Tuesday, September 7, 2010

Ratanakiri resources

The bus to Ratanakiri takes 11 hours, in the dry season. Some say its almost impossible in the wet season, and I can understand why. Parts of road had disappeared completely, and other parts made us feel like the bus was swimming, not driving..

Ratanakiri is about as remote as you can get in Cambodia, and contains only 1% of Cambodia’s population. one in four children die before reaching the age of five and three quarters of the population is illiterate. Infrastructure is poor and very few tourists can be bothered, or have the time, to make the journey. It screams Indianna Jones-style adventure and I knew I HAD to do it before I left Cambodia.

With prompting from a fellow solo backpacker, I learned how to drive a motorbike. I don’t mean a dirt bike, I mean a proper motorbike. I loved it! The rain was drizzling, but that seemed to make the scenery over the mountains more magical, as their peaks disappeared into the clouds. We drove out through the rubber plantations on semi-sealed road, on a journey to a waterfall. This road was challenging even to the best of drivers. I found myself bogged on one occasion, but was helped by the friendly passers by. The waterfalls was impressive, and crater lake is well worth being placed on the tourist maps.

The next 2 days saw me hike deep into the heart of the jungle, with a local English-speaking guide, my fellow solo backpacker and an Indigenous ranger. We slept in hammocks by a waterfall, and enjoyed local foods cooked traditionally by a campfire. It was magical.

The indigenous people of Ratanikiri are amazingly unique people. They have their own music, language, culture and religion (a type of animism). Most still live off the land, hunting for wild pigs and whatever they can find. Seeing this first-hand fed my inner anthropologist. Just when I was almost ready to pack in my Community Development studies and study indigenous languages for the rest of my life, I was hit with the confronting reality of poverty in the region.

Living off the land means they don’t have a great need for money, but many work wherever work is available to afford luxury items. Illegal deforestation is destroying communities, and even along the remote hunting tracks we saw trees that had been marked for logging. Losing these trees means losing the biodiversity of this unique region, and losing the food source for the tribes that need this region to survive.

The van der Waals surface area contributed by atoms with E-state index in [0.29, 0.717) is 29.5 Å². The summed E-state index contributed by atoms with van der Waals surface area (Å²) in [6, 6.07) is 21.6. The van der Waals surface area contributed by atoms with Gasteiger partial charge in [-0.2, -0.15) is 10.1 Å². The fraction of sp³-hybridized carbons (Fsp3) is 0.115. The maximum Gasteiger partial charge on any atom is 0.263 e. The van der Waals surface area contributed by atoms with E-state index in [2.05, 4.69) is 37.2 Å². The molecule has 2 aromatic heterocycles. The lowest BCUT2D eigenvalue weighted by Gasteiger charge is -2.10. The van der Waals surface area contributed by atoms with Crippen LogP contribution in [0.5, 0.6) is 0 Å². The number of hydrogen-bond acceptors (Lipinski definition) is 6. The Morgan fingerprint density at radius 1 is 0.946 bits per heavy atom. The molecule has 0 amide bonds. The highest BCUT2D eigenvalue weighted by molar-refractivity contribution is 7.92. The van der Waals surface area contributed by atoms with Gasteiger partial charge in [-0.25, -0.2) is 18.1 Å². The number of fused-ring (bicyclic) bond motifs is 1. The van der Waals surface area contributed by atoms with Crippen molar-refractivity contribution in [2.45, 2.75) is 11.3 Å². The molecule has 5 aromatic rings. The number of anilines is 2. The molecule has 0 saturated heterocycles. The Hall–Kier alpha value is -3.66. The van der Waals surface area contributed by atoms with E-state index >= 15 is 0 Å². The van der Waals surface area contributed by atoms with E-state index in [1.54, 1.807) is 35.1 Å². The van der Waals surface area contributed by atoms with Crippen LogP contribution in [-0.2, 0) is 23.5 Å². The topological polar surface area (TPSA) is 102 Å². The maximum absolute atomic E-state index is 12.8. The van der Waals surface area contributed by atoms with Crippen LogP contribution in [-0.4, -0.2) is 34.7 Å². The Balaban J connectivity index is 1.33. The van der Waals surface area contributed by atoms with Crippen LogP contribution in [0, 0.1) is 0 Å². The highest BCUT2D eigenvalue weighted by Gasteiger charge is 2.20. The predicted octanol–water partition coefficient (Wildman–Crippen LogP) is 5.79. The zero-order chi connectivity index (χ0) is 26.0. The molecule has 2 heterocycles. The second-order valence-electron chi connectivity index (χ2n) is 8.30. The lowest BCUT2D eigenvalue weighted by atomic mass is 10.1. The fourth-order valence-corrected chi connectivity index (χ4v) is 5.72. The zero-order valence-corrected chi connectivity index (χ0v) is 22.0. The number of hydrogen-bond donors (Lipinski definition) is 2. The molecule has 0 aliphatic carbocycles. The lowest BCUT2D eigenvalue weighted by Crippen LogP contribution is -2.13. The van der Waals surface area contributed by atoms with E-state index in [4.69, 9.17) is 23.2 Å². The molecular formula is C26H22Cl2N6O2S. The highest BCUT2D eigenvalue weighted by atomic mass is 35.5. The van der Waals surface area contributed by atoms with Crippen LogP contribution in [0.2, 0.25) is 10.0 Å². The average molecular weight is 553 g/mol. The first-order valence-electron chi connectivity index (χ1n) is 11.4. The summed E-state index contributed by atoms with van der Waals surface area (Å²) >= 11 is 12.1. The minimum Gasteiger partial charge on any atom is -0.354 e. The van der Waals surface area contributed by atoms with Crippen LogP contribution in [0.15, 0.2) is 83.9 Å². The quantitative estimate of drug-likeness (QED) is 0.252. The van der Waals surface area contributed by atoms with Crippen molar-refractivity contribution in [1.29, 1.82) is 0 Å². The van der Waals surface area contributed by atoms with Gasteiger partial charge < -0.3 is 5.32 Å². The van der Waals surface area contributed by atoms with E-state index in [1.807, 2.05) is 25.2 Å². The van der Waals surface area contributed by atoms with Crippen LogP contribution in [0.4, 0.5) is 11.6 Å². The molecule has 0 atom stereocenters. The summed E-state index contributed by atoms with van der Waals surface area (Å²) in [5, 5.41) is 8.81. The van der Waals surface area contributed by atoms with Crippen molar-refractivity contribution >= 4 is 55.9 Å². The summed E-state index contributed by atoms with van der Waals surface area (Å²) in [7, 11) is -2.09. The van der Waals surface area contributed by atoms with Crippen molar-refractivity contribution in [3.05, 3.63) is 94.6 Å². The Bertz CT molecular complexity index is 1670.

Yes, its illegal, but this is a corrupt country and a few spare dollars being thrown around by Vietnamese logging companies will ensure that the local indigenous people will never get a say over the uses and abuses of the land that their people have inhabited for over 20,000 years. I would see these families in shanties outside of the main town in Ratanakiri. They have been stripped of their land, and now were being stripped of their food sources. The only hope to ensure the land is protected is Eco-tourism, and the environment may not last long under the strains of large influxes of tourists. They are trapped in a conundrum.

Just when I thought it couldn’t get any worse, I was reminded by my drunk but enthusiastic tour company manager that Australian geologists are scouting through the mountains for gold, and that somewhere in the mountains there is the prospect of finding larger mines. At no point in history has there been a situation with multinationals searching for natural resources have resulted in fair and equal treatment for the local, poor, illiterate indigenous populations. Ratanakiri is becoming victim to this trend.

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